This recipe was one of several in Mark Bittman's article last weekend on Yukon Gold potatoes. Here's a link to the article for more variations on baked, braised, and mashed recipes.
Heat oven to 400. Peel and thinly slice all-purpose potatoes (consider using a food processor). Toss with 3 tablespoons melted butter or oil and neatly layer in a 10- or 12-inch ovenproof skillet. Bake for 30 minutes; slide the cake out onto a plate, cover with another plate, invert it and slide it back into the skillet, with a little more butter or oil if necessary. Continue cooking until potatoes are done and top is browned, 20-25 minutes; cut into wedges.
Boiled Potatoes with Parsley and Dill
This is the kind of potato salad I like. No mayonnaise or goopy sauce, just potatoes and herbs, super simple and flavorful. A plate of these potatoes with german-style sausages and a scoop of arrowhead coleslaw would make a fine winter picnic-by-the-fireside.
6 red potatoes (about 2 pounds), peeled and halved
2 to 3 tablespoons unsalted butter
Coarse salt and freshly ground pepper
1 tablespoon fresh dill, finely chopped
2 tablespoons torn fresh curly leaf parsley
Place potatoes in a large pot of water. Bring to a boil, and cook until fork tender, 15 to 18 minutes. Drain. Transfer to a warm serving bowl, add butter, and season with salt and pepper. Toss with herbs.
Risotto with Red Kale and Red Beans
Vegetables with red pigments are a good sign of anthocyanins, the beneficial flavonoids that are known for antioxidant properties and are present in purple and red vegetables. This is a good way to get a heavy dose.
2 quarts chicken or vegetable stock, as needed
1 tablespoon extra virgin olive oil
1/2 cup minced onion
1 1/2 cups arborio or carnaroli rice
1 to 2 garlic cloves (to taste), green shoots removed, minced (optional)
1 teaspoon fresh thyme leaves, roughly chopped
Freshly ground pepper to taste
1/2 cup dry white wine, like pinot grigio or sauvignon blanc, or rosé
1 bunch red kale, stemmed and washed thoroughly in 2 changes of water
1 15-ounce can red beans, drained and rinsed
1/3 cup freshly grated Parmesan cheese (1 1/2 ounces)
Put the stock or broth into a saucepan and bring it to a simmer over low heat, with a ladle nearby or in the pot. Stack the kale leaves and cut crosswise into thin ribbons. Set aside.
Heat the olive oil over medium heat in a wide, heavy skillet or in a large, wide saucepan. Add the onion and a generous pinch of salt, and cook gently until it is just tender, about 3 minutes. Do not brown.
Stir in the rice, thyme and the garlic (if using) and stir until the grains separate and begin to crackle. Add the wine and stir until it is no longer visible in the pan. Begin adding the simmering stock, a couple of ladlefuls (about 1/2 cup) at a time. The stock should just cover the rice, and should be bubbling, not too slowly but not too quickly. Cook, stirring often, until it is just about absorbed. Add another ladleful or two of the stock and continue to cook in this fashion, stirring in more stock when the rice is almost dry. You do not have to stir constantly, but stir often.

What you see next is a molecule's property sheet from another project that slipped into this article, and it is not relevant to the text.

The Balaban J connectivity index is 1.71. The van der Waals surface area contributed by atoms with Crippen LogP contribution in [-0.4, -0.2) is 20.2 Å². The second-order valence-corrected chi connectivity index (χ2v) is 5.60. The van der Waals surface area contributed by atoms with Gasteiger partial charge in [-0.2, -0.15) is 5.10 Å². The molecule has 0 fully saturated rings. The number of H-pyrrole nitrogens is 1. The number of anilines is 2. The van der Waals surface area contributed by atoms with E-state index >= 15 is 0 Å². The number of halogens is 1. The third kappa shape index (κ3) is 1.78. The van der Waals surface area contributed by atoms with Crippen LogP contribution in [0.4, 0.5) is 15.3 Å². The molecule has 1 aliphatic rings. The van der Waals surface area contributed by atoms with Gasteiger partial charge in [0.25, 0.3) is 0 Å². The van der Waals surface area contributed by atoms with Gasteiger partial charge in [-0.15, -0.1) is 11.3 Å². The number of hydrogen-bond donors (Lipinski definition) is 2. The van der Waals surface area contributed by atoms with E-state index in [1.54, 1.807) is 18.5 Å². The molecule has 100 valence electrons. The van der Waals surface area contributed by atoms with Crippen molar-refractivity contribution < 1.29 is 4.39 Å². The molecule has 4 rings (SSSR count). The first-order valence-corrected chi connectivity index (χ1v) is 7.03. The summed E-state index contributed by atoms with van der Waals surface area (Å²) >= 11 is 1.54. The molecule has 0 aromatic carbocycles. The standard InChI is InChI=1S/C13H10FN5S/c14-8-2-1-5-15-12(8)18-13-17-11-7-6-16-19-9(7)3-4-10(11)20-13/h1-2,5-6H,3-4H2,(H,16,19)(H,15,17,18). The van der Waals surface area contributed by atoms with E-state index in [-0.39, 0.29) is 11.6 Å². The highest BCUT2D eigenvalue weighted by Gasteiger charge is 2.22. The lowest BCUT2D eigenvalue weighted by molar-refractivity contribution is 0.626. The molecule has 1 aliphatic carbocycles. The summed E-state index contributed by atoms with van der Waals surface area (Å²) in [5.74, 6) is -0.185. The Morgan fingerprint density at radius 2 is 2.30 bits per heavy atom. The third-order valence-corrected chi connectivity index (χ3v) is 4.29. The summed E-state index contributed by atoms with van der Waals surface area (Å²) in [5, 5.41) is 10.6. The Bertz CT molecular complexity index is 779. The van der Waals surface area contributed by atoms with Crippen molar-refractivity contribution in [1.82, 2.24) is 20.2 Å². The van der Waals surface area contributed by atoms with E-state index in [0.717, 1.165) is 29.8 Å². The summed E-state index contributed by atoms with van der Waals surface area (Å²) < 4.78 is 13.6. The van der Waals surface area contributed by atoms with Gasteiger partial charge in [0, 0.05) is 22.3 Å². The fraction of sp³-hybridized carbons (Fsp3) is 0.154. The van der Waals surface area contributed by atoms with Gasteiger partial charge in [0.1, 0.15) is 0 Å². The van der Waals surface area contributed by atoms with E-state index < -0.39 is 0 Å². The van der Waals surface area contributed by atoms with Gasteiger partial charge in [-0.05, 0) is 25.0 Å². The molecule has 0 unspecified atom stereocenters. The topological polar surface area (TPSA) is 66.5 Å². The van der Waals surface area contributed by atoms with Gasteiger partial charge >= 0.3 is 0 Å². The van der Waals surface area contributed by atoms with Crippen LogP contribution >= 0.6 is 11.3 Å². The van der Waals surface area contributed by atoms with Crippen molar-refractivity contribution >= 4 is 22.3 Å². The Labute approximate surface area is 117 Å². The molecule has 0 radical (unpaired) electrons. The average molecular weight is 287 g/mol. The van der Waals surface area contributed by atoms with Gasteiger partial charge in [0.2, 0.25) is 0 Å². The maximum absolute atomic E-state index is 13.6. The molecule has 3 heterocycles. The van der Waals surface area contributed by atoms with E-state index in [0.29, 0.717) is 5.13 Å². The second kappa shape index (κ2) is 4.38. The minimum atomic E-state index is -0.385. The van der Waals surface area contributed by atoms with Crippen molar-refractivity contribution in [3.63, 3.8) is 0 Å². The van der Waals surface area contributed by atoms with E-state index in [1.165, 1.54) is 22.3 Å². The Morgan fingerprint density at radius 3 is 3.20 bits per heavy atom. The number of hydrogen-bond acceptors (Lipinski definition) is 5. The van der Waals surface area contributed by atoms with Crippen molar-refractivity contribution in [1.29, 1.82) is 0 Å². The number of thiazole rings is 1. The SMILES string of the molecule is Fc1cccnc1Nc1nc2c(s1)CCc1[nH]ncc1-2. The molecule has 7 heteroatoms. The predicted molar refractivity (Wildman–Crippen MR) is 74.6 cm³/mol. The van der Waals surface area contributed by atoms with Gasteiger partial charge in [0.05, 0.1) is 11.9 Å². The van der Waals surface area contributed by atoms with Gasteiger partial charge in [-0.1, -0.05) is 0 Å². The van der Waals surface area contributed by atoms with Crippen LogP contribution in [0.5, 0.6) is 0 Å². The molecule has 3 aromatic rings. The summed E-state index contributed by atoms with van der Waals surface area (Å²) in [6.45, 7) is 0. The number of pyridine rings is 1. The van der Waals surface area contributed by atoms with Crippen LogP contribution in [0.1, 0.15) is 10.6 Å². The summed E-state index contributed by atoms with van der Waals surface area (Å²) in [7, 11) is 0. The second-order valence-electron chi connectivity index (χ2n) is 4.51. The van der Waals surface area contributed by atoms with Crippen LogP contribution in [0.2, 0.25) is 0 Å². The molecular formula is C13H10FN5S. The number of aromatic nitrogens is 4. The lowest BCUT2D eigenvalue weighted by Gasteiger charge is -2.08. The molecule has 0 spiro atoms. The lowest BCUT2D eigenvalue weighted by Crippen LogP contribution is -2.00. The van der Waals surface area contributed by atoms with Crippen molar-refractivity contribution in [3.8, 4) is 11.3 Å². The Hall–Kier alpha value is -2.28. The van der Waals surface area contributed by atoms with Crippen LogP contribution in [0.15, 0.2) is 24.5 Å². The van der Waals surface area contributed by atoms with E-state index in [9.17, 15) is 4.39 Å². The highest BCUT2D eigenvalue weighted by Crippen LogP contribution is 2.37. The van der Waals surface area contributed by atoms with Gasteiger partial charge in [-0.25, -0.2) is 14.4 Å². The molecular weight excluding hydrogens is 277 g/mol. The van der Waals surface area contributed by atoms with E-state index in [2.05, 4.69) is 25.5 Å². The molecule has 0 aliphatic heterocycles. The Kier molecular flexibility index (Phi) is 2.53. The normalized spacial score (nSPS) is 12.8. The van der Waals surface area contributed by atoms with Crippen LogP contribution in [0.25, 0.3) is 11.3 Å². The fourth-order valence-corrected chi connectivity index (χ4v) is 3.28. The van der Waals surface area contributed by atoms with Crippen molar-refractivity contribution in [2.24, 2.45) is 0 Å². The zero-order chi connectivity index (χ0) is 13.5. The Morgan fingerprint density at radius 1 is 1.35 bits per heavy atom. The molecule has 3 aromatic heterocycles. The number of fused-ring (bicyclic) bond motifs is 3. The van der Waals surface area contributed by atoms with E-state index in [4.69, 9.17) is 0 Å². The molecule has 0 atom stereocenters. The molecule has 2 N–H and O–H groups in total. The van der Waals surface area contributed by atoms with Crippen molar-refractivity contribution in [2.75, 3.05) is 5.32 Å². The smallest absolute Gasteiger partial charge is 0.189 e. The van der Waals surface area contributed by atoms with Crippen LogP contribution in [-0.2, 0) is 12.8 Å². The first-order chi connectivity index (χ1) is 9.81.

After the first two additions of stock, stir in the kale, and continue to cook in the same fashion until the rice is tender all the way through but still chewy, about 15 minutes. Taste and adjust seasoning, adding salt and pepper to taste. Add the beans and another ladleful of stock to the rice, along with the Parmesan, and remove from the heat. The mixture should be creamy (add more stock if it isn’t). Stir for about half a minute, then serve.
Mashed Potatoes with Kale or Zucchini
Another article from Bittman, will work well with this week's red kale and even the shredded zucchini. Sautee the kale or zucchini in oil and salt, until the kale is soft or the zucchini is just slightly browned, before mixing them in with the potatoes.
While potatoes boil, heat 1/4 cup olive oil in a skillet with 1 tablespoon minced garlic and a sprig of rosemary or thyme. When the garlic is colored (not brown), add drained potatoes to the olive oil and mash, adding a bit more oil if you like. Mash in 1 pound cooked, chopped spinach, kale or other cooked greens. Garnish with buttered breadcrumbs.
Delicious. Period. This recipe yields 2 loaves or approximately 24 muffins. Make sure to let your zucchini thaw and then drain in a colander for a half-hour before using it in the recipe.
1 cup olive or vegetable oil
1 3/4 cups sugar
2 cups grated zucchini
2 teaspoons vanilla extract
3 cups all-purpose flour
3 teaspoons cinnamon
1/8 teaspoon nutmeg
1 teaspoon baking soda
1/2 teaspoon baking powder
1 teaspoon salt
1/2 cup chopped walnuts or pecans (optional)
1 cup dried cranberries, raisins or chocolate chips or a combination thereof (optional)
Preheat oven to 350°F. Grease and flour two 8×4 inch loaf pans, liberally. Alternately, line 24 muffin cups with paper liners. In a large bowl, beat the eggs with a whisk. Mix in oil and sugar, then zucchini and vanilla. Combine flour, cinnamon, nutmeg, baking soda, baking powder and salt, as well as nuts, chocolate chips and/or dried fruit, if using. Stir this into the egg mixture. Divide the batter into prepared pans.